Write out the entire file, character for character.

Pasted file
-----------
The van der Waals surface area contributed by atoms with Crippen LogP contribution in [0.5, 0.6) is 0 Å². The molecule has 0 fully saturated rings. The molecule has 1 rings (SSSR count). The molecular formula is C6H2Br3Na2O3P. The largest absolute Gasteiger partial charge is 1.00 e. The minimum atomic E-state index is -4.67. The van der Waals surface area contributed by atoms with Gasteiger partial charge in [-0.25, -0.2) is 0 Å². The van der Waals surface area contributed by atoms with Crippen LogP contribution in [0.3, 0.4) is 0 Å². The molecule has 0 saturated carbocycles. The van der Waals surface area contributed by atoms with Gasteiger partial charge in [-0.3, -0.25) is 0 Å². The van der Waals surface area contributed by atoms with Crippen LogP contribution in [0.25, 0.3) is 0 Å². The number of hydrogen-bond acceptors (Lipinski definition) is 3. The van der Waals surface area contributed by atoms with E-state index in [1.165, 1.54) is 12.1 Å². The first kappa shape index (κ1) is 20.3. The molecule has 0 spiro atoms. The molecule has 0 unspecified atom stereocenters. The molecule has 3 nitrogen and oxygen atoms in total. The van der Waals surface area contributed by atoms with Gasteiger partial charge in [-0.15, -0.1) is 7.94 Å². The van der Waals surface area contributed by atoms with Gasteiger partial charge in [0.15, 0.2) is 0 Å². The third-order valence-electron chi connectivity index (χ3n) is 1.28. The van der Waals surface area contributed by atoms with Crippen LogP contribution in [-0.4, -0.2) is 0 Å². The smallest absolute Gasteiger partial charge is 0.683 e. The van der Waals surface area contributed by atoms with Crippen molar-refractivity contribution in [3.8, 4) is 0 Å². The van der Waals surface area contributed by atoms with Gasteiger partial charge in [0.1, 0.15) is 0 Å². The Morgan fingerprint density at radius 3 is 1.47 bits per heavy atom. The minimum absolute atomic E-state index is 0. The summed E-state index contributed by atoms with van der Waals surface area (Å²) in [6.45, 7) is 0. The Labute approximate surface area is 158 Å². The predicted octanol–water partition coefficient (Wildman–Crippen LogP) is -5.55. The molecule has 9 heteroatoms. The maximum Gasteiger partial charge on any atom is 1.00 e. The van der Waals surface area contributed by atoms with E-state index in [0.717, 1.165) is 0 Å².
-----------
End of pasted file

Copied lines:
The van der Waals surface area contributed by atoms with Crippen LogP contribution in [0.5, 0.6) is 0 Å². The molecule has 0 fully saturated rings. The molecule has 1 rings (SSSR count). The molecular formula is C6H2Br3Na2O3P. The largest absolute Gasteiger partial charge is 1.00 e. The minimum atomic E-state index is -4.67. The van der Waals surface area contributed by atoms with Gasteiger partial charge in [-0.25, -0.2) is 0 Å². The van der Waals surface area contributed by atoms with Crippen LogP contribution in [0.3, 0.4) is 0 Å². The molecule has 0 saturated carbocycles. The van der Waals surface area contributed by atoms with Gasteiger partial charge in [-0.3, -0.25) is 0 Å². The van der Waals surface area contributed by atoms with Crippen LogP contribution in [0.25, 0.3) is 0 Å². The number of hydrogen-bond acceptors (Lipinski definition) is 3. The van der Waals surface area contributed by atoms with E-state index in [1.165, 1.54) is 12.1 Å². The first kappa shape index (κ1) is 20.3. The molecule has 0 spiro atoms. The molecule has 0 unspecified atom stereocenters. The molecule has 3 nitrogen and oxygen atoms in total. The van der Waals surface area contributed by atoms with Gasteiger partial charge in [-0.15, -0.1) is 7.94 Å². The van der Waals surface area contributed by atoms with Gasteiger partial charge in [0.15, 0.2) is 0 Å². The third-order valence-electron chi connectivity index (χ3n) is 1.28. The van der Waals surface area contributed by atoms with Crippen LogP contribution in [-0.4, -0.2) is 0 Å². The smallest absolute Gasteiger partial charge is 0.683 e. The van der Waals surface area contributed by atoms with Crippen molar-refractivity contribution in [3.8, 4) is 0 Å². The van der Waals surface area contributed by atoms with Gasteiger partial charge in [0.1, 0.15) is 0 Å². The Morgan fingerprint density at radius 3 is 1.47 bits per heavy atom. The minimum absolute atomic E-state index is 0. The summed E-state index contributed by atoms with van der Waals surface area (Å²) in [6.45, 7) is 0. The Labute approximate surface area is 158 Å². The predicted octanol–water partition coefficient (Wildman–Crippen LogP) is -5.55. The molecule has 9 heteroatoms. The maximum Gasteiger partial charge on any atom is 1.00 e. The van der Waals surface area contributed by atoms with E-state index in [0.717, 1.165) is 0 Å².